Participating May 20 at an Alliance for Health Reform briefing on the Medicare Access and CHIP Reauthorization Act, Ashley Thompson, AHA senior vice president for public policy analysis and development, shared AHA’s views on the law and recent proposed rule implementing key provisions of its new physician payment system.
She noted that hospitals have a stake in the legislation because they directly employ or contract some 540,000 physicians, and “physicians and hospitals must partner together to move toward value-based care.”
While welcoming the proposed rule’s efforts to streamline physician reporting burden, she said hospital-based physicians should be able to use their hospitals’ quality reporting and pay-for-performance program to measure performance in the Merit-based Incentive Payment System.
She said the program also should employ risk adjustment rigorously to ensure providers do not perform poorly simply because they care for more complex patients, and include investment risk as it looks to define advanced alternative payment models. As the Centers for Medicare & Medicaid Services proposes to provide more flexibility in reporting on use of electronic health records by physicians, the agency should also extend flexibility to hospitals to keep alignment across settings, according to Thompson.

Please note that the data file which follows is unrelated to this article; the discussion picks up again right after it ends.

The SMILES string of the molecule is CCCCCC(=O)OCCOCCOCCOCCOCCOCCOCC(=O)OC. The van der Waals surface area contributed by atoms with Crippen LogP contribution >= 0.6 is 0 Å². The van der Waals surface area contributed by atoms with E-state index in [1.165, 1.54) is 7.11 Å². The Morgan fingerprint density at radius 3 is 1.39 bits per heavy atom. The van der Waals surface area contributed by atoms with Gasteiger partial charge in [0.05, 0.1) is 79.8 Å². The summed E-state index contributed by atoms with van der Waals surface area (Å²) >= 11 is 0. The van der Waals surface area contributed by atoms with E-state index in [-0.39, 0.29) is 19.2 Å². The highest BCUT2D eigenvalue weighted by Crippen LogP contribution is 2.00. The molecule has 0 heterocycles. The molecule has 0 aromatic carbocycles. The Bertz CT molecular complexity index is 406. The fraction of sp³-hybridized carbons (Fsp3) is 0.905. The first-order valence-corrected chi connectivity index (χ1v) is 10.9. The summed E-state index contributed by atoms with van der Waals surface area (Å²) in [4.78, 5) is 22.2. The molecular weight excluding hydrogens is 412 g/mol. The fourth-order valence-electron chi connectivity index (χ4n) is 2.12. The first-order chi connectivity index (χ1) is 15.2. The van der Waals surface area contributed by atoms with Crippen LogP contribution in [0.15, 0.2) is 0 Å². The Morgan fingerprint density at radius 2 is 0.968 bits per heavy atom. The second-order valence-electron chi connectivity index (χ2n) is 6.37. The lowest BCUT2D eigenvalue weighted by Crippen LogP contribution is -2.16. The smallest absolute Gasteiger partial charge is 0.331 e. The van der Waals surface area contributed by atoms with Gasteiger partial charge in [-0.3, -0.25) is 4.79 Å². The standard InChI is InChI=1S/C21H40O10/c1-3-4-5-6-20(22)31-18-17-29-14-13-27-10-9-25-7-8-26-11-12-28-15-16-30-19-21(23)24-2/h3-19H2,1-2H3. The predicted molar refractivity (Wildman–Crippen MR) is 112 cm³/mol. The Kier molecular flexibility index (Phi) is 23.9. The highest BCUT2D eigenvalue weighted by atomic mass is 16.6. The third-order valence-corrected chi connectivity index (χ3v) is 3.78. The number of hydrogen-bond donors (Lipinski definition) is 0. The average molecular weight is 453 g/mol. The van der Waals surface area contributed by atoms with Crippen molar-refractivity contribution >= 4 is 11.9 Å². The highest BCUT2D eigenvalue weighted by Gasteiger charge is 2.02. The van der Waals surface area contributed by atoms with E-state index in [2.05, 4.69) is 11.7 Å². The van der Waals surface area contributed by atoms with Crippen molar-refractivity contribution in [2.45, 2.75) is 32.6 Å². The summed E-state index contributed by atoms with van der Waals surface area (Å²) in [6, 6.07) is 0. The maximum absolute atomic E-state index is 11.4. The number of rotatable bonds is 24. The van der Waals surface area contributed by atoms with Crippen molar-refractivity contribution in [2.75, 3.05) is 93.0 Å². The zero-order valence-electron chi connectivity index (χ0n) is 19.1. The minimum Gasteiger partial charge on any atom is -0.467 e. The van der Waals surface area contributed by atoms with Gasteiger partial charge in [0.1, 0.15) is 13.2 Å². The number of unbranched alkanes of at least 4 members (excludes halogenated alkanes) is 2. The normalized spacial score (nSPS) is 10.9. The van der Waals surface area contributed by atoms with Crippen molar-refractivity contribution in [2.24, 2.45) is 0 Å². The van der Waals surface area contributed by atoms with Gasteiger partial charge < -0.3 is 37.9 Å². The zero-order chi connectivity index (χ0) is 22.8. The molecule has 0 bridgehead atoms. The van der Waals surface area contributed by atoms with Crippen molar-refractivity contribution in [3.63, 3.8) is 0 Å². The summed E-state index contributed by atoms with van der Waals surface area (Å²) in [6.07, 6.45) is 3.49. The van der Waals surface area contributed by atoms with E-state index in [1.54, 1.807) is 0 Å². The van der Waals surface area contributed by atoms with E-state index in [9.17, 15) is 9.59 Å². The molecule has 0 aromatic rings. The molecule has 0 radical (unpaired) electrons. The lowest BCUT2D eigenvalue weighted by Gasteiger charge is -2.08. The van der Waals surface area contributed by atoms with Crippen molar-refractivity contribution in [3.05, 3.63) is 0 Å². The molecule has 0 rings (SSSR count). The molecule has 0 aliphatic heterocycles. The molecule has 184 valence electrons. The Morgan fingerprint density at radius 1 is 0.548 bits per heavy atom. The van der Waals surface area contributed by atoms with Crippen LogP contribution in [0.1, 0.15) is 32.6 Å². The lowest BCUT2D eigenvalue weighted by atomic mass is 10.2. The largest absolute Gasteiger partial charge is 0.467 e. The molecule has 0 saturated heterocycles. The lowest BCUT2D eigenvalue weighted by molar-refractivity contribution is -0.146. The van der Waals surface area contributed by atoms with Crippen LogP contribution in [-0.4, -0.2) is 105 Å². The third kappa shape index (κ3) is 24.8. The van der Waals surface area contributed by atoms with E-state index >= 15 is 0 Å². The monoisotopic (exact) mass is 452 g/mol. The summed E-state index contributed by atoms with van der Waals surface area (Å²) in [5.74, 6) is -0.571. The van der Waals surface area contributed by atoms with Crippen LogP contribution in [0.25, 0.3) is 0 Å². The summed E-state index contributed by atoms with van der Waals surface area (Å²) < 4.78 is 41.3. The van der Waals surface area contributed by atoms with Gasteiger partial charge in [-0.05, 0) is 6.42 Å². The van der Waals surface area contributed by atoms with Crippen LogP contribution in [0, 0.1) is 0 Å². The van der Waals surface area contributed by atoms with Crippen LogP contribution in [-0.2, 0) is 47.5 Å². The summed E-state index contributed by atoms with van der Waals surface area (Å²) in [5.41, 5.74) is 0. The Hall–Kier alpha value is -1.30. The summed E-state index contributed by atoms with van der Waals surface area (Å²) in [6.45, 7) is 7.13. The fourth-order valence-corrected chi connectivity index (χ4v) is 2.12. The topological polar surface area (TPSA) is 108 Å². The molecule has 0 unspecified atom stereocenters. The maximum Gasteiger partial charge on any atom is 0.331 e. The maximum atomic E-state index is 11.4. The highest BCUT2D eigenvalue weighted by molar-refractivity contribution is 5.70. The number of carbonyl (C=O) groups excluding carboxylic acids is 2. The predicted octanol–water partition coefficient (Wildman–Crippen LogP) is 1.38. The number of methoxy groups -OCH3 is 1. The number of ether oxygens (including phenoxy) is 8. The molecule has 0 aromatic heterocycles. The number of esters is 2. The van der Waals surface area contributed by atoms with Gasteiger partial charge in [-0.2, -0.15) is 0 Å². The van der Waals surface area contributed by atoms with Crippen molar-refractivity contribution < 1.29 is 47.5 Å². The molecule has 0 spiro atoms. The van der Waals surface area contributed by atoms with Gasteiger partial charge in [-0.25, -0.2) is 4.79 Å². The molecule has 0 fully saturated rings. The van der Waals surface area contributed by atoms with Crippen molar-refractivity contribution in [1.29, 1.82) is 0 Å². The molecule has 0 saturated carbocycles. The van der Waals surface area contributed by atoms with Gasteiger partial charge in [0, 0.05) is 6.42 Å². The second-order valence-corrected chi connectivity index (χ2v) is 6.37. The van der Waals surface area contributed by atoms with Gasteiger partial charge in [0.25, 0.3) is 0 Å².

CMS is trying to ease the burdens of small practices as they transition to the new physician payment system, said Kate Goodrich, director of CMS’ Center for Clinical Standards and Quality. She said the agency soon will put out a request for proposals for a $100 million pool of funds for technical assistance for small and rural practices and those in areas with shortages of doctors.
Timothy Ferris, senior vice president for population health management at Partners HealthCare, noted that MACRA is ”asking physicians to make investments in infrastructure and change behaviors two years before they know whether they are getting a reward or punishment.”
Under the proposed rule, the first MIPS performance period would start on Jan. 1, 2017, running the full calendar year, with the first MIPS payment year scheduled to begin in 2019.
MACRA could be more significant than the Affordable Care Act, because it seeks to alter the “fundamentals of delivery payment,” said Elizabeth Mitchell, CEO of the Network for Regional Healthcare Improvement.